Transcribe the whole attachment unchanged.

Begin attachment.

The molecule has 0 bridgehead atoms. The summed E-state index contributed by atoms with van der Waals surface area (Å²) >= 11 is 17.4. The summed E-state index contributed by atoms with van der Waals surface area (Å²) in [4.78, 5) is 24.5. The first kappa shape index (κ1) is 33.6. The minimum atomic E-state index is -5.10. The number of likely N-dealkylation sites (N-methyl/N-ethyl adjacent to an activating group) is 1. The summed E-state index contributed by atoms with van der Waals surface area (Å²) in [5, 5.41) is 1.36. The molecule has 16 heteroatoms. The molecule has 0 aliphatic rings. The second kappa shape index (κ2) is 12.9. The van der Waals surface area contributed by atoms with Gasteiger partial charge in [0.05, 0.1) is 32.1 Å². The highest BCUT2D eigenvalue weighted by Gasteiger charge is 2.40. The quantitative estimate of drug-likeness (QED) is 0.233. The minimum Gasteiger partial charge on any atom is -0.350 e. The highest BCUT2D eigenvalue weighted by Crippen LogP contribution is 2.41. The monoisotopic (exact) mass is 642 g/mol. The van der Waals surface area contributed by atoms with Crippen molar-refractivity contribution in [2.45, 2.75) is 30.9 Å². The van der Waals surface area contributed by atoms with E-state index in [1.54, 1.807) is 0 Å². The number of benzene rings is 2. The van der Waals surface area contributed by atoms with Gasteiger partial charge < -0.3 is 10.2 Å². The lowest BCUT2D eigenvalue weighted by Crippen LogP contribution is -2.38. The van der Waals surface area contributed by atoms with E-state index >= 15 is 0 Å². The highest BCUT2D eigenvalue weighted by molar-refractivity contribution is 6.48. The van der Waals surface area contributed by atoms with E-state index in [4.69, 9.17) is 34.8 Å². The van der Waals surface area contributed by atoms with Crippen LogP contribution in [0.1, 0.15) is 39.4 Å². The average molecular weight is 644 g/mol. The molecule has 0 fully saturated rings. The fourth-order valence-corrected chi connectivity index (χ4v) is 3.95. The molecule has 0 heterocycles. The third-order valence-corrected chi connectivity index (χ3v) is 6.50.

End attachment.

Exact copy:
The molecule has 0 bridgehead atoms. The summed E-state index contributed by atoms with van der Waals surface area (Å²) >= 11 is 17.4. The summed E-state index contributed by atoms with van der Waals surface area (Å²) in [4.78, 5) is 24.5. The first kappa shape index (κ1) is 33.6. The minimum atomic E-state index is -5.10. The number of likely N-dealkylation sites (N-methyl/N-ethyl adjacent to an activating group) is 1. The summed E-state index contributed by atoms with van der Waals surface area (Å²) in [5, 5.41) is 1.36. The molecule has 16 heteroatoms. The molecule has 0 aliphatic rings. The second kappa shape index (κ2) is 12.9. The van der Waals surface area contributed by atoms with Gasteiger partial charge in [0.05, 0.1) is 32.1 Å². The highest BCUT2D eigenvalue weighted by Gasteiger charge is 2.40. The quantitative estimate of drug-likeness (QED) is 0.233. The minimum Gasteiger partial charge on any atom is -0.350 e. The highest BCUT2D eigenvalue weighted by Crippen LogP contribution is 2.41. The monoisotopic (exact) mass is 642 g/mol. The van der Waals surface area contributed by atoms with Crippen molar-refractivity contribution in [2.45, 2.75) is 30.9 Å². The van der Waals surface area contributed by atoms with E-state index in [1.54, 1.807) is 0 Å². The number of benzene rings is 2. The van der Waals surface area contributed by atoms with Gasteiger partial charge < -0.3 is 10.2 Å². The lowest BCUT2D eigenvalue weighted by Crippen LogP contribution is -2.38. The van der Waals surface area contributed by atoms with E-state index >= 15 is 0 Å². The highest BCUT2D eigenvalue weighted by molar-refractivity contribution is 6.48. The van der Waals surface area contributed by atoms with E-state index in [4.69, 9.17) is 34.8 Å². The van der Waals surface area contributed by atoms with Crippen LogP contribution in [0.1, 0.15) is 39.4 Å². The average molecular weight is 644 g/mol. The molecule has 0 fully saturated rings. The fourth-order valence-corrected chi connectivity index (χ4v) is 3.95. The molecule has 0 heterocycles. The third-order valence-corrected chi connectivity index (χ3v) is 6.50.